Home is Where the (Failing) Heart is

As the population ages, more people will be living with heart failure. So could a pilot project in Rotherham be the key to keeping these patients at home, rather than in hospital?

Britain’s population is ageing. On paper, that sounds like medical progress. But the harsh reality is many people who live longer than their predecessors won’t necessarily have the quality of life to match.

And one key area where this is likely to manifest itself is heart failure.

Although the chances of surviving a heart attack – one of the main causes of heart failure – are probably greater than ever before, many survivors are left with seriously depleted heart function which takes a huge toll on their quality of life as they age.

After a heart attack the heart may adversely remodel or change shape and as a consequence of this is less able to pump blood around the body as effectively as it did before the heart attack.

Around 65,000 people a year in the UK develop heart failure as a result of a heart attack.

This may lead to symptoms such as shortness of breath, fluid retention with associated leg or abdominal swelling, and severe tiredness.

Although there are drugs that can improve the function of the damaged heart and help to lengthen life, some people may deteriorate, and prognosis of heart failure is often poorer than that of most cancers.

A revolutionary new approach to treatment is being pioneered by the Rotherham Heart Failure Team which could, potentially, transform the way that patients with severe heart failure are cared for.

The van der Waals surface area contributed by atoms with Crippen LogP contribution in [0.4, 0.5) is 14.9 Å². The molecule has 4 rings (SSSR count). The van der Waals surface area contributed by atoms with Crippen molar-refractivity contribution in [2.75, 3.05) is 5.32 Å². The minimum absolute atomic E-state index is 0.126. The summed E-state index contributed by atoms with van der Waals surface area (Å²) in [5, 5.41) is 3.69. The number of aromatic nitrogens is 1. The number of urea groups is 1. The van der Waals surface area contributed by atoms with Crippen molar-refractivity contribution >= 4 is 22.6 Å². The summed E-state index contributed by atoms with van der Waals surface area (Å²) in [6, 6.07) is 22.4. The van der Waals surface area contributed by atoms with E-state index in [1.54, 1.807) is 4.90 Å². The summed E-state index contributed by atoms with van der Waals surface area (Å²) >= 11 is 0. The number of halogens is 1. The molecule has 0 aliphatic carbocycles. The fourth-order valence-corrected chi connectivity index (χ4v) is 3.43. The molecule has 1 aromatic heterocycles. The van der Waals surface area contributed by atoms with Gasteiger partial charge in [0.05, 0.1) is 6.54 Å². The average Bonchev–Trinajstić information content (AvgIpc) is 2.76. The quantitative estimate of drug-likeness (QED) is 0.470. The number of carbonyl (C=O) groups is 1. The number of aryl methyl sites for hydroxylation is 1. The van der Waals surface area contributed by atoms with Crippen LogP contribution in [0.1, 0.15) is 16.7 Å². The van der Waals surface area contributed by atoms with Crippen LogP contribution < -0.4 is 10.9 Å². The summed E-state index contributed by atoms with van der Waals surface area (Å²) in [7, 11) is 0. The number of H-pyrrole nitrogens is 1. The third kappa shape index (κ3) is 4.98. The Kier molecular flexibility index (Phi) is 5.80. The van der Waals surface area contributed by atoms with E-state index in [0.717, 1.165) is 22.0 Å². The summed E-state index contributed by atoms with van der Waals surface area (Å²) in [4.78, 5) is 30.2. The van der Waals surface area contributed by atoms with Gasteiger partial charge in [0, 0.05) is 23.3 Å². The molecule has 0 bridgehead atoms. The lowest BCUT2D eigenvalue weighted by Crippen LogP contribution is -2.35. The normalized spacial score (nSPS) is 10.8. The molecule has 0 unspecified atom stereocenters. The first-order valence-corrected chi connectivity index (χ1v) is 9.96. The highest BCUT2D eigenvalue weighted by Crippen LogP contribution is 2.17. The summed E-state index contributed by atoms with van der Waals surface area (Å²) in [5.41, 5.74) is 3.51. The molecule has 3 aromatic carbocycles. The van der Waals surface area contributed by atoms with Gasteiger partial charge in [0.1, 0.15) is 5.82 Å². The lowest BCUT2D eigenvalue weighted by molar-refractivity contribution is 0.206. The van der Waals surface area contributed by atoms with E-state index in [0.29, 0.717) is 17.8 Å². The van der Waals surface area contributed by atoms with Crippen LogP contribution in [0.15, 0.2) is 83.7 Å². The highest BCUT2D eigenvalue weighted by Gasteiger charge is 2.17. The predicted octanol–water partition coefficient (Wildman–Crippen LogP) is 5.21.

The Yorkshire town has over 2,000 patients on its heart failure register, although it is thought this number is considerably higher.

One of the most important drugs used to relieve the symptoms of heart failure is a tablet called a diuretic. This works by stimulating the kidneys to get rid of excess sodium and fluid. This in turn eases the symptoms of breathlessness, swelling, and any associated discomfort.

However, in some instances diuretic tablets do not work and people need to be admitted to hospital to have the drug administered intravenously.

An average hospital stay for treating symptoms of heart failure is 11 days. Many people with heart failure in Rotherham have indicated that they would rather be cared for at home.

In recent years there have been initiatives looking at delivering intravenous diuretics to people within the home but these have been restricted by the need to use electronic pumps. Because the pumps can malfunction this necessitates the presence of a nurse while the drug is being admistered. Because of time constraints patients would only be able to receive bolus doses of the drug over 20-30 minutes.

Many people with advanced heart failure have problems with very low blood pressure and poor kidney function. This limits the use of bolus dose intravenous diuretics. These patients normally need to go to hospital to have the drug delivered via an electronic pump continuously at a low dose over a 24 hour period.